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Energy Efficiency Efforts in U.S. Buildings Should Focus on Improvements in Regulation and Financing

by LiveModern Webmaster last modified Jun 19, 2013 01:01 AM
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by pressroom last modified Jun 18, 2013

In the United States, buildings account for 41 percent of primary energy consumption, more than the transport or industrial sectors. Tackling rising energy consumption in U.S. buildings will require a more coordinated and coherent approach to energy efficiency codes and regulation, one that is more focused on retrofits—where most potential gains lie. It’s also crucial to develop new financing mechanisms that help institutional investors assess the risks associated with energy-efficient projects.




 

 

New Briefing Paper by the Economist Intelligence Unit and the Global Buildings Performance Network Identifies Key Strategies for Scaling Up Efficiency

In the United States, buildings account for 41 percent of primary energy consumption, more than the transport or industrial sectors. Tackling rising energy consumption in U.S. buildings will require a more coordinated and coherent approach to energy efficiency codes and regulation, one that is more focused on retrofits—where most potential gains lie. It’s also crucial to develop new financing mechanisms that help institutional investors assess the risks associated with energy-efficient projects.

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These are the key findings from an Economist Intelligence Unit paper, Achieving scale in the US: A view from the construction and real estate sectors, commissioned by the Global Buildings Performance Network (GBPN) in collaboration with its U.S. hub, the Institute for Market Transformation (IMT) and in partnership with the World Business Council for Sustainable Development (WBCSD).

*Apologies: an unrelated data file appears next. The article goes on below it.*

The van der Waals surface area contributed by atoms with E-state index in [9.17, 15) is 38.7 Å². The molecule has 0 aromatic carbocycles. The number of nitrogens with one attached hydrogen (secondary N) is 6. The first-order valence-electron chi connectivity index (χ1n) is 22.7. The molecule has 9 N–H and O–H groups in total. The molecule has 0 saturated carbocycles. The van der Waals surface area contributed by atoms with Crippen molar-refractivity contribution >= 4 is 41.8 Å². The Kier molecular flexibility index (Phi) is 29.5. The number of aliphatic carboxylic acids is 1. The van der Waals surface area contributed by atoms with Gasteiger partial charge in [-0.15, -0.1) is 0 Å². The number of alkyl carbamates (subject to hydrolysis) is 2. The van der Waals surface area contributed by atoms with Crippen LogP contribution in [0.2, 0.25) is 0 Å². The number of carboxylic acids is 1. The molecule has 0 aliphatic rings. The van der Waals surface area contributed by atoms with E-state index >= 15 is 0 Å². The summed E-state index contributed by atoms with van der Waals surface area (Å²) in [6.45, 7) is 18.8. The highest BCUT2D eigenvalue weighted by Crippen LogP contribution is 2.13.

Other findings include:

  • Energy efficiency regulation in the U.S. is patchy, confusing, and inconsistent. Building codes and other policies are too focused on new builds and often differ between states—and sometimes within them. As a result, the majority of U.S. companies manage energy efficiency at the building level rather than at the portfolio level.
  • Innovative financing offers opportunities to achieve greater scale. Aggregating projects across and within sectors through green banks and large mortgage financing organizations allows for a more efficient allocation of capital and would likely attract large institutional investors.
  • Both the public and the private sectors must work to address the data challenge. Data on energy efficiency performance is limited, unshared, and often inconsistent between measurements. Institutional investors require standardized data on the energy and financial performance of projects.
  • Co-benefits of energy efficiency retrofits include higher occupancy rates and higher tenant retention. While many of these co-benefits like reduced carbon emissions have yet to be priced into the market, some—for example, greater comfort—are almost immediately tangible for both companies and their customers.

“The challenges to scaling up energy efficiency in the U.S. are different from many other countries,” said Jayson Antonoff, U.S. Director of the GBPN. “Most building codes and regulations here are adopted and enforced at the local level, creating a fragmented and inconsistent policy landscape.”

Antonoff continued: “Though there is a great potential for energy savings in retrofits, this research by the EIU—and the GBPN’s own discussions with high-level leaders in the public and private sectors—also points to the need for more standardized and accessible data to make the case for energy efficiency, and the importance of the often overlooked side benefits or ‘co-benefits’ of efficiency, such as improved comfort and productivity.”

Achieving scale in the US is available free of charge on the websites of the GBPN and IMT. It can also be downloaded here.

The GBPN has also released a short video to accompany the briefing paper, “Investing in Energy Efficiency in Buildings” (view on YouTube).

 


 

 

 
 
 

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